At the beginning, people were uncertain about the righ preparation of this foodstuff. Attempts at preparing tea salad and tea spinach were not rare, but did not become hugely popular. Tea as a medicine did better. For instance, the Dutch doctor Cornelis Bontekoe prescribed as much as 50 cups of tea per day to his patients, while he drank up to 200 of them himself. Finally it was discovered that tea is mainly a delicious beverage with amazing taste and beneficial effects. It became quickly popular – although its price limited this popularity to the rich classes. However, its price gradually decreased and around the end of the seventeenth century it was possible to buy tea in many shops and pubs around Holland.
In the second half of the 17th century, Britain was the last of the maritime powers to commence tea trade. In 1660, Charles II, who had got acquainted with tea during his exile in Holland, was enthroned. He and his wife Catherine de Braganza were both tea enthusiasts and they are credited for introducing tea to the English royal court.
Great Britain became a country where tea was the most widely available. At the beginning, it was its high price that prevented it from being massively popular, but as early as in 1657 tea was offered in the coffee house owned by the legendary pioneer of tea drinking, Thomas Garway. In his leaflet, he attributed tea extraordinary properties, promising tea drinkers perfect health until old age. Tea was supposed to heal intestinal colic, cold, scurvy, oedema and to positively influence eyesight. In the late 17th century, the habit of tea consumption became rapidly popular and soon tea was offered by 500 coffee houses. The title “Coffee House” remained unchanged, although tea ruled the demand. Its consumption in Great Britain exceeded the amounts in China, reaching a world record.
The popularity of tea drinking influenced many things in history, the more important ones included the development of sea transport. At the beginning of the 19th century, it took several months for ships to sail from a Chinese port to England. However, the desire to deliver the customers tasty and fragrant – and thus fresh – tea led ship builders to developing new modern processes and technologies, which in turn led to a general progress in this industry. The immense popularity tea enjoyed led to the popularisation of its transportation from Asia to the British Isles. The ships and shipping companies began to compete and started building three and four masted sailships, so-called clippers. Their races from Canton across the Indian Ocean around the Cape of Good Faith and Africa to Britain were followed as closely as today’s rallies. The captain and crew of the winning ship were richly rewarded. The most famous clippers included Ariel and Cutty Shark.
The Opium Wars
The excessive import of goods, mainly Chinese tea, led to a high trade deficit. The Chinese required payments in silver, but were not interested in wool and other English products. The intent to limit cash flow going from Europe to China led to the idea of commercial cultivation of tea on the continent.
At this moment, the East Indian Company discovered a new type of goods that the Chinese were willing to exchange for silver: Indian opium. At the turn of the 18th and 19th centuries, the British imported up to 3,000 tonnes of opium to China every year, which gave them the finances necessary for purchasing tea. However, thousands of opium addicts soon became a threat to China’s stability. In 1800, the importing of opium was banned under severe punishments, but the drug would keep flooding into China illegally. In an attempt to renew the narcotics trade, England fought three so-called Opium Wars with China between 1839 and 1860. China was forced to legalise opium trade again, which led to a tenfold number of addicts. This problem pestered China as late as mid-20th century. It was due to the Opium Wars that China lost its control of Hong Kong.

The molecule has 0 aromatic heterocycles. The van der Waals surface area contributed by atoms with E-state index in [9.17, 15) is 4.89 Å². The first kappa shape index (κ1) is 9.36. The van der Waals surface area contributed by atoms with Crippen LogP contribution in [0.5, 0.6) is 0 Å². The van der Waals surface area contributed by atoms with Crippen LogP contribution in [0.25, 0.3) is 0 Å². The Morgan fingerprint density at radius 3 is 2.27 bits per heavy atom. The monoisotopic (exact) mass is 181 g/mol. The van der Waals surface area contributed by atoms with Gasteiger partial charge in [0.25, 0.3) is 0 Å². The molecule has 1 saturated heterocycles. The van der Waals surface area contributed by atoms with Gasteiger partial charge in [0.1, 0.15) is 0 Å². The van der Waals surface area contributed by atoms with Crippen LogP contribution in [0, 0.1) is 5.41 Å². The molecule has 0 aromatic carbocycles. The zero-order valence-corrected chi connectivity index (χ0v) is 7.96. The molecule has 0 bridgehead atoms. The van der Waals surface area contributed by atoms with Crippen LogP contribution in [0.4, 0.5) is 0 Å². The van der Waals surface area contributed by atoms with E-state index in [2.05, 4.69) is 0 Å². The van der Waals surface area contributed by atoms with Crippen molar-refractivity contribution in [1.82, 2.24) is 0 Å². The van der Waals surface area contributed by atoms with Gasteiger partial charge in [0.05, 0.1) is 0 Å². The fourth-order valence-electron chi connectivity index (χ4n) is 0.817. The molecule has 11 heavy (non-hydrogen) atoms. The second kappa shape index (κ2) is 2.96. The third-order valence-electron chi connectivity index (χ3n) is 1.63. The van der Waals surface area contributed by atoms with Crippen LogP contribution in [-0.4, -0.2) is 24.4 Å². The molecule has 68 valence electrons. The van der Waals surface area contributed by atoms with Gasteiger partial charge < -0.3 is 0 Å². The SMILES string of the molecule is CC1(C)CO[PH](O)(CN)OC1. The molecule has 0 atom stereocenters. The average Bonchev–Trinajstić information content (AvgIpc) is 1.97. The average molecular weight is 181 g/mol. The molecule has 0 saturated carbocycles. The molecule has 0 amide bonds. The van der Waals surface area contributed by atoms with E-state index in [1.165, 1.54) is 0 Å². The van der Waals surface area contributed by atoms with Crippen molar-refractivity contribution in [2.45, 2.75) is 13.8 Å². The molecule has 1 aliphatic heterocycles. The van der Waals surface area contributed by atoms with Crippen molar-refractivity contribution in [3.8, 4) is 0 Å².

The Brits were looking for a way to circumvent China commercially and started to grow tea in their colonies in India and Ceylon. Until 1970, Britain had imported 90 % of tea from China, but before the end of the century, only 10 % came from there while 50 % of tea was imported from India and 36 % from Ceylon. The first attempts at growing tea took place as early as the end of the 18th century in the botanical garden of Calcutta. In 1823, tea was discovered and described by Robert Bruce. Tea leaves had been used by the locals for making a drink long before the English came. It was more robust than the Chinese tea plants and its leaves were up to twice as large. These “tea trees” were later cultivated into plants that gave high quality tea.
The expansion of tea growing in India was massively promoted by the establishment that charged the East Indian Company with these projects. The Company then founded plantations and in 1839 it brought the first tea grown there to England, which was greeted with an ovation.
Assam and Darjeeling
Assam is definitely one of the largest and most important tea growing areas in India. There are around 2,000 plantations planted with the local Assam variant of the tea plant, which tolerates the local tropical conditions and the height of 100 m a.s.l. Tea is harvested here year-round.
Real gems among teas come from the Himalayan foothills near the border with Nepal and Sikkim. Here, in the vicinity of the colonial town of Darjeeling that is 2,000 metres a.s.l., highly regarded and valued tea is grown in a rather small area of 83 plantations. The plantations were founded in the 19th century and consisted mostly of Chinese tea plants and different proportions of the Assam variant. In the difficult terrain, tea is still harvested manually and processed by hundred-year-old but superbly serviced machines that remember the British Empire.